Image Credit: James H. Miller & Ted Bodner, Southern Weed Science Society, Bugwood.org - See more at:
Center for Aquatic and Invasive Plants
Description: This is a biennial herb with felt-like leaves. It was originally introduced to Virginia as a piscicide in the mid-1700s. Furthermore it spread rapidly due to its medicinal uses. In the first year this plant has low growing rosettes while in the second year it is a 5-10 feet tall flowering stalk. These flowers are bright yellow with five petals and bloom from June- August. Flowers are about one inch wide and only a few bloom at a time. Common mullein leaves are alternately arranged down the stalk with the largest leaves at the base. The leaves are bluish-green and can be 12 inches long by 5 inches wide. This plant has small pitted seeds that have the capability of lying dormant for decades.
Ecological Threat: Natural meadows and forest openings are threatened by this invasive plant. Because common mullein is extremely adaptable it can invade these places and displace native plants. This plant produces large numbers of seeds that can lay dormant for years before germinating. This is a pioneer plant, so it is one of the first things to grow in a disturbed area.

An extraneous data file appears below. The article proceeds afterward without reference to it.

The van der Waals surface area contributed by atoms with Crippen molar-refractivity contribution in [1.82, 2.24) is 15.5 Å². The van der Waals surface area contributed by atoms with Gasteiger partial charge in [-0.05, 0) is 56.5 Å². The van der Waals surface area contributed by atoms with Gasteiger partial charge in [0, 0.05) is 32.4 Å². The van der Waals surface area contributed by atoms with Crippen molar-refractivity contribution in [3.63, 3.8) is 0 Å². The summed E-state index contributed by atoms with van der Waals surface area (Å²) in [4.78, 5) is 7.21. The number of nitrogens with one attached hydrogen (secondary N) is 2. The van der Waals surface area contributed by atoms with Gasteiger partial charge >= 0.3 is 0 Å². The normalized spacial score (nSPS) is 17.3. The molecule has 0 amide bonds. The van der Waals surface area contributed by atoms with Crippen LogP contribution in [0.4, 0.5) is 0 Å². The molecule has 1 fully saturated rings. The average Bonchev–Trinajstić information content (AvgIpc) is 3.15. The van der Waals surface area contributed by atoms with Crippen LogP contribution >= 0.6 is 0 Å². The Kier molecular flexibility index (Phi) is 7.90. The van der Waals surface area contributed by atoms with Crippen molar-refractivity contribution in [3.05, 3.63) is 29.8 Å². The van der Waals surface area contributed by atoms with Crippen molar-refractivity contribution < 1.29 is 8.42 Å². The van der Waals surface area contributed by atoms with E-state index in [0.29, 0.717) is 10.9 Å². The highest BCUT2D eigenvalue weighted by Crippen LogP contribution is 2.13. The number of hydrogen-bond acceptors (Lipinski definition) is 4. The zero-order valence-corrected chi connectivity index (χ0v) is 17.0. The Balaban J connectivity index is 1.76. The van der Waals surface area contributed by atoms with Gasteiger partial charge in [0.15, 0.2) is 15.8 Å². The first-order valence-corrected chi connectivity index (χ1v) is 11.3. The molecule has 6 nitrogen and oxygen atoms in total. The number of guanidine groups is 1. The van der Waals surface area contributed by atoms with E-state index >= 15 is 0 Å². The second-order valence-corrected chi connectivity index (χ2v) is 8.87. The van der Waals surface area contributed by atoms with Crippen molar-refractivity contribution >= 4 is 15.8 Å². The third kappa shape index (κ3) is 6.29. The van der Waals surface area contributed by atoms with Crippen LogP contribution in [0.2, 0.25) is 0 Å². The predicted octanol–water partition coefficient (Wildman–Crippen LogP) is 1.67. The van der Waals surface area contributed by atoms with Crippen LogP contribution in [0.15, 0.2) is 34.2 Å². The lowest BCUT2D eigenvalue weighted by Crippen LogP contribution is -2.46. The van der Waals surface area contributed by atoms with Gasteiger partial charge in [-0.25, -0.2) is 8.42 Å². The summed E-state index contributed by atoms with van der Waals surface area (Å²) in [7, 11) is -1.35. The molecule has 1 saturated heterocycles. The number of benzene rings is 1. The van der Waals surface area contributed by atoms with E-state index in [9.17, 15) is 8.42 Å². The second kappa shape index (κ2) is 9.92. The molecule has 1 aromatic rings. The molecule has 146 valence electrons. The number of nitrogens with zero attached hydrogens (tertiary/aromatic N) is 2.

Biology & Spread: This invasive is on a two year cycle of growth, flowering, and death (monocarpic perennial). The first year of the cycle produces a taproot and large rosette of leaves. In the second year of the cycle the plant rapidly grows a tall stalk. This stalk produces flowers from the tip of the stalk to the base of the plant. After the summer of the second year of growth the plant produces seeds. One individual can produce 100,000 to 180,000 seeds. These seeds are released in close proximity to the plant and can remain viable for over 100 years. The invasive common mullein prefers dry and sandy soils, but is adaptable to many soil types. It is especially adaptable to disturbed sites where dormant seeds can germinate. This plant does well in areas with a mean annual precipitation of 3-6 inches and is not shade tolerant.
Threat in Oklahoma: This plant grows faster than many native species, giving it a competitive advantage. The dormant seeds easily grow in disturbed areas.